BP: Sometimes I am asked, and I'll enter my opinion. It's not real easy to say yes or no that this player is ready, but you utilize a lot of their behavior and what they show you, and a lot of times it is pretty easy to tell. Sometimes we can be fooled though. They might not be as ready as we think they are, and you never know for sure because there is no atmosphere like playing in a Major League game. It is completely different than any other place you play. As a result, you never really know for sure if someone is ready or can handle the jump. We can guess, and we can be fairly calculated, but you never know for sure until they get out there and see it.
TT: A lot of time when you have a player that you just drafted out of high school or college, these guys have been the cream of the crop at every level they have played, and they may not have had a lot of exposure to failure. Is that something you deal with on a regular basis?
BP: Absolutely. There's no question about that. The first time anyone faces failure, that's the real mark that is going to let you know if someone is going to be surviving in a tough business. It's real easy to be behaving well when things are going good for you. Your behavior when things are going bad is going to be the real predictor about whether you are going to make it. It's hard for some people. If the first time you start failing at something, you are on national television or in the newspapers every day, that might be difficult for some people to handle.
TT: Knowing there are details you likely cannot share, can you identify the most difficult situation you've faced in your current role?
BP: There was a tough one a while back where we had a particular player that had a number of issues at the same time, and it was quite a challenge to work through all of them at once. I don't think I can really be any more specific than that, but he had several issues all at the same time and he was on the cusp of being on the big league team, and that was quite a challenge. That went on for a number of weeks. It progressed and went really well, but that was really a challenge.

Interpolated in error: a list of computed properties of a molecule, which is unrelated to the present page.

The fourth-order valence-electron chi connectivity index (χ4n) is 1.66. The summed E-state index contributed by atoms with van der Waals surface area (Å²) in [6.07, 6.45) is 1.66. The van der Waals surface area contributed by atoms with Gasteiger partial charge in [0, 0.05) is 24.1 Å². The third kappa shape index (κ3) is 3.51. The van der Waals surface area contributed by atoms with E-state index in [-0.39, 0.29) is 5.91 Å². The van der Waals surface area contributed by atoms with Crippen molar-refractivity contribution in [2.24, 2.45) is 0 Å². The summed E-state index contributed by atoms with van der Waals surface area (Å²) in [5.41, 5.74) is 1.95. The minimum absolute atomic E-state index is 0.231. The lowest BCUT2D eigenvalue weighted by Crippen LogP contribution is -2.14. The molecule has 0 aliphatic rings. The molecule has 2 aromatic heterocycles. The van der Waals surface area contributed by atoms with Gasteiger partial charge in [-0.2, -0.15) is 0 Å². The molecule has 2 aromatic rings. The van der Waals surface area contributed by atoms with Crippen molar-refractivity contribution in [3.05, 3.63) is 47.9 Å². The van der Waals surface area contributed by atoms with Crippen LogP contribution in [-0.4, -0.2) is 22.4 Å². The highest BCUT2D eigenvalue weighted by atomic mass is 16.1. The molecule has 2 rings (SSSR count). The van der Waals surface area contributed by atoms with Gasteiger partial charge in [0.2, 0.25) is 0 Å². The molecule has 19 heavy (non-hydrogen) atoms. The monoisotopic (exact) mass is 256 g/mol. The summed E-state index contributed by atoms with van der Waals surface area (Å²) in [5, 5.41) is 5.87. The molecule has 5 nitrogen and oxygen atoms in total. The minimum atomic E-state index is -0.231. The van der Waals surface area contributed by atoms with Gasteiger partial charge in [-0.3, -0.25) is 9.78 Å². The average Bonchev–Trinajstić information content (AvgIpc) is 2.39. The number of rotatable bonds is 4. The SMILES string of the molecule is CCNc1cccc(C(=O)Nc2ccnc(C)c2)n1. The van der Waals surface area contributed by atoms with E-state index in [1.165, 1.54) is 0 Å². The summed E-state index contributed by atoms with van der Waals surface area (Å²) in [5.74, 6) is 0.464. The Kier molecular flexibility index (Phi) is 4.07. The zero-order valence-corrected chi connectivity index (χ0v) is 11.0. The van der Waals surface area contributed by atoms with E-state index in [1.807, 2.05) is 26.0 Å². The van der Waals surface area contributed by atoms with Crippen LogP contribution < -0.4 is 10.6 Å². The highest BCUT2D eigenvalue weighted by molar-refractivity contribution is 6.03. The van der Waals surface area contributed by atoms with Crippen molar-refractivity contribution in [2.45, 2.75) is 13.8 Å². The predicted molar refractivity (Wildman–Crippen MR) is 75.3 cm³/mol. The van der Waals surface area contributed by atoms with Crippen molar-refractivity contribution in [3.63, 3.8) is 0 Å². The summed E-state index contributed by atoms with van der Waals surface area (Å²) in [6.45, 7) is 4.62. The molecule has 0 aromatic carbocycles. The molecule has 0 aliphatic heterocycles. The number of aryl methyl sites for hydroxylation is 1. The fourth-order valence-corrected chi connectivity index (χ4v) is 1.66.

TT: Getting away from the job for a second, with the Fall Instructional League in the rearview mirror, you're finally home for the off-season. Any big plans between now and Spring Training back in Lakeland?
BP: I'm just going to enjoy my home up in the mountains in Idaho. I'm going to spend some time with my family and friends, enjoy myself, and recharge my batteries.
TigsTown would like to thank Brian for taking time away from his well-deserved off-season and down time, to speak with us about his role with the Tigers. We would like to wish him a restful and enjoyable off-season, and we look forward to seeing him back out there in February helping our Tigers improve every day!
Brian Peterson is the Tigers' Performance Enhancement Instructor, and that's not what you think! The 2010 season will be Brian's eighth season with the Tigers, after serving in a similar role with the Marlins, as well as working as a pitching coach, and pitching in the minor leagues over the course of his 28 years in the game.
Brian Peterson is the Tigers' Performance Enhancement Instructor, and that's not what you think!